Associations between the Intake of Different Types of Dairy and Cognitive Performance in Dutch Older Adults: The B-PROOF Study

Liesbeth de Goeij, Ondine Van De Rest, Lisette C.P.G.M. De Groot, Edith J.M. Feskens, Elske M. Brouwer-Brolsma*

*Corresponding author for this work

Research output: Contribution to journalArticleAcademicpeer-review

Abstract

Various dairy nutrients have been associated with cognitive performance. Several observational studies have explored associations between the intake of total dairy or some dairy subgroups and cognitive performance. However, studies on the potential impact of a broad variety of dairy subclasses are scarce. We examined cross-sectional associations between a wide assortment of dairy products and cognitive performance. A total of 619 Dutch community-dwelling adults aged ≥65 years completed a semi-quantitative Food Frequency Questionnaire. Cognitive performance was assessed with an extensive neuropsychological test battery; the tests were clustered into cognitive domains using z-scores. Linear and logistic regression analyses, adjusted for age, sex, BMI, education, smoking, alcohol consumption, habitual physical activity, total energy intake, and dietary factors, were performed to quantify the associations. The Benjamini–Hochberg method was used to correct for multiple testing. After full adjustment, higher skimmed dairy (β ± SD: 0.05 ± 0.02, p = 0.06), fermented dairy (0.04 ± 0.02, p = 0.09), and buttermilk (0.08 ± 0.03, p = 0.19) consumption were associated with better executive functioning. Logistic regression analyses indicated that a 30 g increase in Dutch cheese intake was associated with a 33% lower probability of poor information processing speed (PR = 0.67, 95% CI 0.47–0.97). No associations were observed between dairy consumption and attention and working memory or episodic memory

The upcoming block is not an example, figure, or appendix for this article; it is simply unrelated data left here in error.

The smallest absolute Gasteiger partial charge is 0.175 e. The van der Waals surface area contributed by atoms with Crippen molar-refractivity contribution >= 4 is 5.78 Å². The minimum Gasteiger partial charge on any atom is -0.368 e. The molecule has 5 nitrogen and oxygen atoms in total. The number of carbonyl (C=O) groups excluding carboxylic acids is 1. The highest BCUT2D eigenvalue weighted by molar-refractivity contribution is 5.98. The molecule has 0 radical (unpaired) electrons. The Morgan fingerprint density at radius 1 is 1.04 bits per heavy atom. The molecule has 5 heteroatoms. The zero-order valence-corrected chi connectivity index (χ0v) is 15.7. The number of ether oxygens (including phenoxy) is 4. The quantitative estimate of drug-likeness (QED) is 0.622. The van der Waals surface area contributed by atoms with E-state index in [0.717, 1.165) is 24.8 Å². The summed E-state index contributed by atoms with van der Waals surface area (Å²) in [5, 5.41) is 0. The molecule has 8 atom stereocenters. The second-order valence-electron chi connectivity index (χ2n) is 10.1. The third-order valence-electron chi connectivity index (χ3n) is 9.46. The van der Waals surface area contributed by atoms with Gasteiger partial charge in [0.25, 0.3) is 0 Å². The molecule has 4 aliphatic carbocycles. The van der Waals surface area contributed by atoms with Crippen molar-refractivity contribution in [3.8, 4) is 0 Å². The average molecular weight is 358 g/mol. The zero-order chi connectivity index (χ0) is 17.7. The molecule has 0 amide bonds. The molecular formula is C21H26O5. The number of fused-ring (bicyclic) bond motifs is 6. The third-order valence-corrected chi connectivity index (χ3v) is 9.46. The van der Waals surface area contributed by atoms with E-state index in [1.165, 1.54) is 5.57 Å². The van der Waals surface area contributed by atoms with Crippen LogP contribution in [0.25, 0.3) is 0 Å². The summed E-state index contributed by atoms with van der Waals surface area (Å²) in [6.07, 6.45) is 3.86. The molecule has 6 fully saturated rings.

Original languageEnglish
Article number468
JournalNutrients
Volume12
Issue number2
DOIs
Publication statusPublished - 13 Feb 2020

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